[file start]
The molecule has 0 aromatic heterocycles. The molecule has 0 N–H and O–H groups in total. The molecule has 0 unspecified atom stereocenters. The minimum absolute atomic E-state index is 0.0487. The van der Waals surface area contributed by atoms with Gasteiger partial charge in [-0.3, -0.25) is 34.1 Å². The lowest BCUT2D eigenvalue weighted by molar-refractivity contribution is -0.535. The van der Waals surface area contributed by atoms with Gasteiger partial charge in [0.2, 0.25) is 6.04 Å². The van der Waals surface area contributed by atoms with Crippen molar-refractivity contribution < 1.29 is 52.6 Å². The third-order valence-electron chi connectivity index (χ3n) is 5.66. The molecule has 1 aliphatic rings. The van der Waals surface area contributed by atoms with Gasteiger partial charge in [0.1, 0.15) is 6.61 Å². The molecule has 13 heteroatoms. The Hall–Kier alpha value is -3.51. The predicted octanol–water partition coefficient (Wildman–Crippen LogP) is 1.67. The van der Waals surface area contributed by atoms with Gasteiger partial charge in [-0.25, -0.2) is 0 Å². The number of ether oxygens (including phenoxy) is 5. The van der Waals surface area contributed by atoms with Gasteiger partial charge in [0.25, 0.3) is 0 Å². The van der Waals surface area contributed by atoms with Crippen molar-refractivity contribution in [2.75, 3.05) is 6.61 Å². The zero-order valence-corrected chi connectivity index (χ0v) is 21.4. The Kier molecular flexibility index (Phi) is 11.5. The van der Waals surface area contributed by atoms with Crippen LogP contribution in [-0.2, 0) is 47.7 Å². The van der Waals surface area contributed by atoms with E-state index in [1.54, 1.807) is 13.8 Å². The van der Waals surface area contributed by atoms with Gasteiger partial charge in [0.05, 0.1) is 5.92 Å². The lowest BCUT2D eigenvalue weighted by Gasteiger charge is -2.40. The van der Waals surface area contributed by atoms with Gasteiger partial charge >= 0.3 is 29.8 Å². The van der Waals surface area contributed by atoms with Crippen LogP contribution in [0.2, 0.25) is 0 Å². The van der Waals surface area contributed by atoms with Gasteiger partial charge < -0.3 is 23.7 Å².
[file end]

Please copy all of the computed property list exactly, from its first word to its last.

The molecule has 0 aromatic heterocycles. The molecule has 0 N–H and O–H groups in total. The molecule has 0 unspecified atom stereocenters. The minimum absolute atomic E-state index is 0.0487. The van der Waals surface area contributed by atoms with Gasteiger partial charge in [-0.3, -0.25) is 34.1 Å². The lowest BCUT2D eigenvalue weighted by molar-refractivity contribution is -0.535. The van der Waals surface area contributed by atoms with Gasteiger partial charge in [0.2, 0.25) is 6.04 Å². The van der Waals surface area contributed by atoms with Crippen molar-refractivity contribution < 1.29 is 52.6 Å². The third-order valence-electron chi connectivity index (χ3n) is 5.66. The molecule has 1 aliphatic rings. The van der Waals surface area contributed by atoms with Gasteiger partial charge in [0.1, 0.15) is 6.61 Å². The molecule has 13 heteroatoms. The Hall–Kier alpha value is -3.51. The predicted octanol–water partition coefficient (Wildman–Crippen LogP) is 1.67. The van der Waals surface area contributed by atoms with Gasteiger partial charge in [-0.25, -0.2) is 0 Å². The number of ether oxygens (including phenoxy) is 5. The van der Waals surface area contributed by atoms with Gasteiger partial charge in [0.25, 0.3) is 0 Å². The van der Waals surface area contributed by atoms with Crippen molar-refractivity contribution in [2.75, 3.05) is 6.61 Å². The zero-order valence-corrected chi connectivity index (χ0v) is 21.4. The Kier molecular flexibility index (Phi) is 11.5. The van der Waals surface area contributed by atoms with Crippen LogP contribution in [-0.2, 0) is 47.7 Å². The van der Waals surface area contributed by atoms with E-state index in [1.54, 1.807) is 13.8 Å². The van der Waals surface area contributed by atoms with Gasteiger partial charge in [0.05, 0.1) is 5.92 Å². The lowest BCUT2D eigenvalue weighted by Gasteiger charge is -2.40. The van der Waals surface area contributed by atoms with Gasteiger partial charge >= 0.3 is 29.8 Å². The van der Waals surface area contributed by atoms with Crippen LogP contribution in [0.2, 0.25) is 0 Å². The van der Waals surface area contributed by atoms with Gasteiger partial charge < -0.3 is 23.7 Å².